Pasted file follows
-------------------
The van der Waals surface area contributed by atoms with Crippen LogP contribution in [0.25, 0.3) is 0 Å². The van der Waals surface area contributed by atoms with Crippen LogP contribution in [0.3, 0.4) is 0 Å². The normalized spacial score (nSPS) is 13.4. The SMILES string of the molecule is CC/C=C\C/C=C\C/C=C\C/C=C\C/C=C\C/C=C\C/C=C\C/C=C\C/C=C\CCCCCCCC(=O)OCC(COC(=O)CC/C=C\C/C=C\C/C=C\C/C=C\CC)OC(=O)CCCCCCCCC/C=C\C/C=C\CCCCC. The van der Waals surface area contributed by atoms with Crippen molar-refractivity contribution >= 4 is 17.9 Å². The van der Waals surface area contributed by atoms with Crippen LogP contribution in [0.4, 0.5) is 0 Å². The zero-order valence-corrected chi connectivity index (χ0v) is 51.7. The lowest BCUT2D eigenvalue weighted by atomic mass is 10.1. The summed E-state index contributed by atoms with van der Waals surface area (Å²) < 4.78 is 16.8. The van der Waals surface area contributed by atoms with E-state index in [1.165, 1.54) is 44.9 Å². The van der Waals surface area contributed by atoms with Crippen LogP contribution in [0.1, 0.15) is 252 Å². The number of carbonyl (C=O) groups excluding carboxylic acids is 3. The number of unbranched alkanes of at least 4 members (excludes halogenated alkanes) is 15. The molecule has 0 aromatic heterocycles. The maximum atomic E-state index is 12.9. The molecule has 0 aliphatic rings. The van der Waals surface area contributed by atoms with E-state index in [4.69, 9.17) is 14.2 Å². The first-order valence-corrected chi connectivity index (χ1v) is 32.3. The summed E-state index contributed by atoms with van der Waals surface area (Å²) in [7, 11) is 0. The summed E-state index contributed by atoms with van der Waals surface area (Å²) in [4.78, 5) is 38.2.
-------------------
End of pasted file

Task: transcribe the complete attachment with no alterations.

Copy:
The van der Waals surface area contributed by atoms with Crippen LogP contribution in [0.25, 0.3) is 0 Å². The van der Waals surface area contributed by atoms with Crippen LogP contribution in [0.3, 0.4) is 0 Å². The normalized spacial score (nSPS) is 13.4. The SMILES string of the molecule is CC/C=C\C/C=C\C/C=C\C/C=C\C/C=C\C/C=C\C/C=C\C/C=C\C/C=C\CCCCCCCC(=O)OCC(COC(=O)CC/C=C\C/C=C\C/C=C\C/C=C\CC)OC(=O)CCCCCCCCC/C=C\C/C=C\CCCCC. The van der Waals surface area contributed by atoms with Crippen molar-refractivity contribution >= 4 is 17.9 Å². The van der Waals surface area contributed by atoms with Crippen LogP contribution in [0.4, 0.5) is 0 Å². The zero-order valence-corrected chi connectivity index (χ0v) is 51.7. The lowest BCUT2D eigenvalue weighted by atomic mass is 10.1. The summed E-state index contributed by atoms with van der Waals surface area (Å²) < 4.78 is 16.8. The van der Waals surface area contributed by atoms with E-state index in [1.165, 1.54) is 44.9 Å². The van der Waals surface area contributed by atoms with Crippen LogP contribution in [0.1, 0.15) is 252 Å². The number of carbonyl (C=O) groups excluding carboxylic acids is 3. The number of unbranched alkanes of at least 4 members (excludes halogenated alkanes) is 15. The molecule has 0 aromatic heterocycles. The maximum atomic E-state index is 12.9. The molecule has 0 aliphatic rings. The van der Waals surface area contributed by atoms with E-state index in [4.69, 9.17) is 14.2 Å². The first-order valence-corrected chi connectivity index (χ1v) is 32.3. The summed E-state index contributed by atoms with van der Waals surface area (Å²) in [7, 11) is 0. The summed E-state index contributed by atoms with van der Waals surface area (Å²) in [4.78, 5) is 38.2.